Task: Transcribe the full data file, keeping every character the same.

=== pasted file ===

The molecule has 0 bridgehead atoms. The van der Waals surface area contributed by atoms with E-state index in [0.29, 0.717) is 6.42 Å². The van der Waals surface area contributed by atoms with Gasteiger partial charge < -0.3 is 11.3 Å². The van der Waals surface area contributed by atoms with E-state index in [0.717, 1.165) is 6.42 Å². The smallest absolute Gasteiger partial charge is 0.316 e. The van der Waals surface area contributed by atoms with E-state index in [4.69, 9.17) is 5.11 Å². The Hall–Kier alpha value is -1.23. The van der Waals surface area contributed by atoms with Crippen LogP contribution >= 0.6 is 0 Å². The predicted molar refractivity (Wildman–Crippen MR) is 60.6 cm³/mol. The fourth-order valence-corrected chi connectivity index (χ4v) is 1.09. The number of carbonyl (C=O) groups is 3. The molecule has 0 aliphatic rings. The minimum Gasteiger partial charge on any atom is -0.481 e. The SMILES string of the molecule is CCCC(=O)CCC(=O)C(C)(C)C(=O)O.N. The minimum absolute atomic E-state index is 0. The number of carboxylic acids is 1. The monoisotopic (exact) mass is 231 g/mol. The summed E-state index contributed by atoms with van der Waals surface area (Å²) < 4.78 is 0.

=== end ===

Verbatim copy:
The molecule has 0 bridgehead atoms. The van der Waals surface area contributed by atoms with E-state index in [0.29, 0.717) is 6.42 Å². The van der Waals surface area contributed by atoms with Gasteiger partial charge < -0.3 is 11.3 Å². The van der Waals surface area contributed by atoms with E-state index in [0.717, 1.165) is 6.42 Å². The smallest absolute Gasteiger partial charge is 0.316 e. The van der Waals surface area contributed by atoms with E-state index in [4.69, 9.17) is 5.11 Å². The Hall–Kier alpha value is -1.23. The van der Waals surface area contributed by atoms with Crippen LogP contribution >= 0.6 is 0 Å². The predicted molar refractivity (Wildman–Crippen MR) is 60.6 cm³/mol. The fourth-order valence-corrected chi connectivity index (χ4v) is 1.09. The number of carbonyl (C=O) groups is 3. The molecule has 0 aliphatic rings. The minimum Gasteiger partial charge on any atom is -0.481 e. The SMILES string of the molecule is CCCC(=O)CCC(=O)C(C)(C)C(=O)O.N. The minimum absolute atomic E-state index is 0. The number of carboxylic acids is 1. The monoisotopic (exact) mass is 231 g/mol. The summed E-state index contributed by atoms with van der Waals surface area (Å²) < 4.78 is 0.